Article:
As mentioned above, the simulation objective of LINKAGES is different from the other models reviewed. Unlike other models that calculate either GPP or NPP, LINKAGES calculates annual diameter and height increment as a function of site and climate variables (Pastor & Post, 1985). Because it follows the ideas of JABOWA, it could be considered more similar to a plant dynamics model than to a stand production model. Therefore, it does not contain any management tools. As a consequence, it can be considered more of a research model than a model applied to forestry. However, because many stand production dynamic simulation models in use today use the concepts in LINKAGES, it is worth considering.
G’DAY is more a plant-soil model than a stand simulation model (Medlyn et al., 2000). It describes how photosynthesis and nutrient factors interact with each other (Comins & McMutrie, 1993). The model is designed to predict the forest growth response to elevated atmospheric CO2 concentrations and temperature. It predicts the response from decadal to century time scales (Medlyn et al., 2000). Earlier versions of G’DAY were linked to CENTURY (Parton et al., 1993). The latest version uses the BEWDY model (Medlyn, 1996) to replace the plant production calculated by CENTURY, but it still keeps other components of this soil model (i.e. soil carbon and nutrient dynamic components). This is because the model developers think BEWDY is more mechanistic and therefore it considers the temperature and CO2 effects on plant photosynthesis and respiration better than CENTURY (Medlyn et al., 2000). When developing G’DAY, the authors considered two approaches to represent plant respiration biomass loss because how to deal with this process is still under discussion among ecosystem modellers (Medlyn et al., 2000). In the first approach, respiration is separated into maintenance respiration (Rm) and growth respiration (Rg). Maintenance respiration is assumed to be proportional to the non-structural nitrogen content of the plant. The growth respiration is calculated by a ratio (Yg; between 0 and 1) of the difference between potential photosynthesis (or gross primary production, growth canopy photosynthesis; Pg) and maintenance respiration (Rm). Therefore, net primary production (NPP) is the result after potential photosynthesis minus maintenance respiration minus growth respiration:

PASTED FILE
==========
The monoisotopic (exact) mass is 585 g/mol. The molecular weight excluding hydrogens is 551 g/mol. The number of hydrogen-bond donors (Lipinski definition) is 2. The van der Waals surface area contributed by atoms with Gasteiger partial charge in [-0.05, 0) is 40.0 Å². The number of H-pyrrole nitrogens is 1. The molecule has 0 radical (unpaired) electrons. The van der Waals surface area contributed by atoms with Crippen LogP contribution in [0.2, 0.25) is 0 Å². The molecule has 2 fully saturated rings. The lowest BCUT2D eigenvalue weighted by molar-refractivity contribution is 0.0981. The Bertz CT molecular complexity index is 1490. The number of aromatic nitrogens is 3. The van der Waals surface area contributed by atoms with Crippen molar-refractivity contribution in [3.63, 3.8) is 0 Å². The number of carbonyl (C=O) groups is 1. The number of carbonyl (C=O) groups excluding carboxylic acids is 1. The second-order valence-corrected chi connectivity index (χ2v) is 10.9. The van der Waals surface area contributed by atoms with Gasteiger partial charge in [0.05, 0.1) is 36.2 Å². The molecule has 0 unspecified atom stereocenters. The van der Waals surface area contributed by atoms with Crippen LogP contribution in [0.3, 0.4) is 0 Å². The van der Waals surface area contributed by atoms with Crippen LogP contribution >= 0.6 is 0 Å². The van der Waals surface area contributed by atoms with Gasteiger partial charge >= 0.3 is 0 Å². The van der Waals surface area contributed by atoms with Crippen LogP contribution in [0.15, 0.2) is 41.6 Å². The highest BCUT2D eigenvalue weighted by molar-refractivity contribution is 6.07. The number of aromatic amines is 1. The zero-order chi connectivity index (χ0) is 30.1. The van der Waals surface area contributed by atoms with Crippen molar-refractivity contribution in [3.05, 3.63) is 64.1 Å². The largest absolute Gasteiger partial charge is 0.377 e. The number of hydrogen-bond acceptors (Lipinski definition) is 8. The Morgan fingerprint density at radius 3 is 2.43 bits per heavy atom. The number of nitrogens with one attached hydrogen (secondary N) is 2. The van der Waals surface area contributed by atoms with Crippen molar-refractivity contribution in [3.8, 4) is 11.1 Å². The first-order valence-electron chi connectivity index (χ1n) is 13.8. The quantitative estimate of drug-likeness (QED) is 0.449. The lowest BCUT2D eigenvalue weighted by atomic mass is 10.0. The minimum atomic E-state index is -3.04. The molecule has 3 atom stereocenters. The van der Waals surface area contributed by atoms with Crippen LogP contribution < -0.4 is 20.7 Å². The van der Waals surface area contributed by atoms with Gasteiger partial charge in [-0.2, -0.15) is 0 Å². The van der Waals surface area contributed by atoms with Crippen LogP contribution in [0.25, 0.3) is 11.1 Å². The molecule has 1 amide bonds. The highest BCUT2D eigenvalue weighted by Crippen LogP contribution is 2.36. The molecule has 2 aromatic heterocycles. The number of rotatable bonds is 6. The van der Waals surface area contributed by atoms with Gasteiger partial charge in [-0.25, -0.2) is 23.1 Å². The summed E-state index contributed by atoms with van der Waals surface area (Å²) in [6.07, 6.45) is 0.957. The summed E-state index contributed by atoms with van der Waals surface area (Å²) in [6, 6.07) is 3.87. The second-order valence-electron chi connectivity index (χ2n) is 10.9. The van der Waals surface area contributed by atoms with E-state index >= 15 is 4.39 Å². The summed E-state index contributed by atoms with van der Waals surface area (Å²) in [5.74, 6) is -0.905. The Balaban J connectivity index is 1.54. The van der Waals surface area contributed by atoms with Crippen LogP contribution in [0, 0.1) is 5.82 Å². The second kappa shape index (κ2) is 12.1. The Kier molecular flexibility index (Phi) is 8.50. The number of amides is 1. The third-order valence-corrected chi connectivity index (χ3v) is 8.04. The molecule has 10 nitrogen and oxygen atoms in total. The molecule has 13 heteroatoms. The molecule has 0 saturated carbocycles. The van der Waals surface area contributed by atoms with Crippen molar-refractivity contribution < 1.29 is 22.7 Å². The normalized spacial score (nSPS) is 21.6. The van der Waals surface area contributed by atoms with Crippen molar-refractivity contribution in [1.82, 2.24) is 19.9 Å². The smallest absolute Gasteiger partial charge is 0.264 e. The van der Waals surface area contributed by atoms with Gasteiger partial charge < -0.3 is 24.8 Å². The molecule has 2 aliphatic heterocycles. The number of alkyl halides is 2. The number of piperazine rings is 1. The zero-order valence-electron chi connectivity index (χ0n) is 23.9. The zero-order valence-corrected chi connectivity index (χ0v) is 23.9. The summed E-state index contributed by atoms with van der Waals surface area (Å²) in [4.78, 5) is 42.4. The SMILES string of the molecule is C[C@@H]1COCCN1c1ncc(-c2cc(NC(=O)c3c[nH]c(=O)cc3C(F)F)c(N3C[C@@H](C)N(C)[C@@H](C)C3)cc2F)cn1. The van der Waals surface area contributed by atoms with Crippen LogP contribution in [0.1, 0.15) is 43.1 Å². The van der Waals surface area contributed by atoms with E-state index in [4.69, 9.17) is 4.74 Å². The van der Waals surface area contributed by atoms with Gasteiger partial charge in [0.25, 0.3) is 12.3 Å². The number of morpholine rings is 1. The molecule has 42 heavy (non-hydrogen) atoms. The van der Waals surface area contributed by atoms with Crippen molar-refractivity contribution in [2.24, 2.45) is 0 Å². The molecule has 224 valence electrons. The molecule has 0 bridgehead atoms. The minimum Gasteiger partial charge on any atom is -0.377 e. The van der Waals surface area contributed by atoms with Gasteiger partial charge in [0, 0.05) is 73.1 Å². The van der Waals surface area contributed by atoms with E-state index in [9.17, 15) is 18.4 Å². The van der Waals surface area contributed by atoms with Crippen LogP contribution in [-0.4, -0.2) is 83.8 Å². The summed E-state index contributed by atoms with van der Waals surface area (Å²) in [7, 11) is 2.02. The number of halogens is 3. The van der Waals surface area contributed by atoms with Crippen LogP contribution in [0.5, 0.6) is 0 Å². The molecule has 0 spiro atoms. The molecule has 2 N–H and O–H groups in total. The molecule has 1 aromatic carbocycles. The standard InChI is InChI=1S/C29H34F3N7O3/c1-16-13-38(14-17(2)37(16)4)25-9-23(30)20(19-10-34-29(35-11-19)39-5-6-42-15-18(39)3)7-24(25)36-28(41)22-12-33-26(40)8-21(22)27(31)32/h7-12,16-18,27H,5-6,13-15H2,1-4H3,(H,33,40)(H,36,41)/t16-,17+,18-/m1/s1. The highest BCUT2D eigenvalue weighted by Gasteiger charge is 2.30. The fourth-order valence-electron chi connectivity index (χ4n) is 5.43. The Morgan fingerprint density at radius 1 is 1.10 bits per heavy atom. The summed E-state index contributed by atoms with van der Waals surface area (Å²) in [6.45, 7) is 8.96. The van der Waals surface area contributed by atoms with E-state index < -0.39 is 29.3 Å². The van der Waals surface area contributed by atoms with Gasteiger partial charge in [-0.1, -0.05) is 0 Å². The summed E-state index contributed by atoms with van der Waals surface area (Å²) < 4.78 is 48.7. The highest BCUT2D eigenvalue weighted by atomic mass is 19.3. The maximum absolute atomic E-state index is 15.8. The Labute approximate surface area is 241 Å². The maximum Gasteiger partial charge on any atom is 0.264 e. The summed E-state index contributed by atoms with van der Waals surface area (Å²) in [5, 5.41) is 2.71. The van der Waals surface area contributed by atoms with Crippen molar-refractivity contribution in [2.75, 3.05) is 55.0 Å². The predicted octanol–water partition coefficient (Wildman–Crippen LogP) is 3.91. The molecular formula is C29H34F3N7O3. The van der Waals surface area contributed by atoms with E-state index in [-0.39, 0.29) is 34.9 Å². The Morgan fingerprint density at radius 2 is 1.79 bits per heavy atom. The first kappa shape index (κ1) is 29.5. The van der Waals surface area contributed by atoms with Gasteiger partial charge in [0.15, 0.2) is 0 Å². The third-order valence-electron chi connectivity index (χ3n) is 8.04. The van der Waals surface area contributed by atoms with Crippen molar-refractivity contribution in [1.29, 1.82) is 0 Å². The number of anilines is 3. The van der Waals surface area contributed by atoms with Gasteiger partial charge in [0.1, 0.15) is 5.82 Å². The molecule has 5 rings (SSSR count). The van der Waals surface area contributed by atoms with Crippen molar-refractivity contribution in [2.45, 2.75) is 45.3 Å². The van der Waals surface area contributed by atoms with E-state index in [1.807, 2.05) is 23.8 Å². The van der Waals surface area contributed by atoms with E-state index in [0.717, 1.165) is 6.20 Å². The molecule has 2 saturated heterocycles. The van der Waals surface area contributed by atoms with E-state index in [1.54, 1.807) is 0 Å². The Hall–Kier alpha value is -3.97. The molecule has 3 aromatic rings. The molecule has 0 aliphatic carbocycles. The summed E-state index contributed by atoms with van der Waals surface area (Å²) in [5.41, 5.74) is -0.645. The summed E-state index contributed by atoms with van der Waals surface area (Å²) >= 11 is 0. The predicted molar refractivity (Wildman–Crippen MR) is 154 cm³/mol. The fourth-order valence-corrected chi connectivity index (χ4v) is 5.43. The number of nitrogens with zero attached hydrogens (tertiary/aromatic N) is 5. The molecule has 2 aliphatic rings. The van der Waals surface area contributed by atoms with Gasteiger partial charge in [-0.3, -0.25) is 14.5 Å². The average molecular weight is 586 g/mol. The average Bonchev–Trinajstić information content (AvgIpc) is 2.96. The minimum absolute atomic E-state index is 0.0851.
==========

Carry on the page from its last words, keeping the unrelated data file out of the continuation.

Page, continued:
For the second approach, Medlyn et al. (2000) assumed that respiration is a constant fraction of the canopy photosynthesis, similarly to the assumption in PnET (see above):
being f a factor of carbon use efficiency independent of atmospheric CO2 and air temperature (Medlyn et al., 2000). Gross primary production (Pg) is calculated from the BEWDY model in which the photosynthesis rate depends on canopy leaf area index, the intensity of beam (direct) and diffuse radiation, leaf N content, air temperature and CO2 concentration. Details can be found in Medlyn (1996).